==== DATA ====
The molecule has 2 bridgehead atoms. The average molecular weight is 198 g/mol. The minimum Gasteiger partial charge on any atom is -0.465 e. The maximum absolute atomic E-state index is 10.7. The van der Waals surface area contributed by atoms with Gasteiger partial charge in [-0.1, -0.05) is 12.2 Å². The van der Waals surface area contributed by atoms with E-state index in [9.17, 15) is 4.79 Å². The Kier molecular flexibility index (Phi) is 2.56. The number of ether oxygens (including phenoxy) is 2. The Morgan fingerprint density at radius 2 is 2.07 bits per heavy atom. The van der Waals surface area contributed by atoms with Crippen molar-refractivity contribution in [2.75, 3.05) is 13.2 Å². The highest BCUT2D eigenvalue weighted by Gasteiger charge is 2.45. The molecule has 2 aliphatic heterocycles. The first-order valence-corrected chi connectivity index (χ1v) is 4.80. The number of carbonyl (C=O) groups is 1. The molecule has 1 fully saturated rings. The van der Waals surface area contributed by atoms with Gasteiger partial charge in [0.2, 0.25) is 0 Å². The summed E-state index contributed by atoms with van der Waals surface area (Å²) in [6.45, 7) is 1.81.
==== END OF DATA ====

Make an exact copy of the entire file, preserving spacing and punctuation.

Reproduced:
The molecule has 2 bridgehead atoms. The average molecular weight is 198 g/mol. The minimum Gasteiger partial charge on any atom is -0.465 e. The maximum absolute atomic E-state index is 10.7. The van der Waals surface area contributed by atoms with Gasteiger partial charge in [-0.1, -0.05) is 12.2 Å². The van der Waals surface area contributed by atoms with E-state index in [9.17, 15) is 4.79 Å². The Kier molecular flexibility index (Phi) is 2.56. The number of ether oxygens (including phenoxy) is 2. The Morgan fingerprint density at radius 2 is 2.07 bits per heavy atom. The van der Waals surface area contributed by atoms with Crippen molar-refractivity contribution in [2.75, 3.05) is 13.2 Å². The highest BCUT2D eigenvalue weighted by Gasteiger charge is 2.45. The molecule has 2 aliphatic heterocycles. The first-order valence-corrected chi connectivity index (χ1v) is 4.80. The number of carbonyl (C=O) groups is 1. The molecule has 1 fully saturated rings. The van der Waals surface area contributed by atoms with Gasteiger partial charge in [0.2, 0.25) is 0 Å². The summed E-state index contributed by atoms with van der Waals surface area (Å²) in [6.45, 7) is 1.81.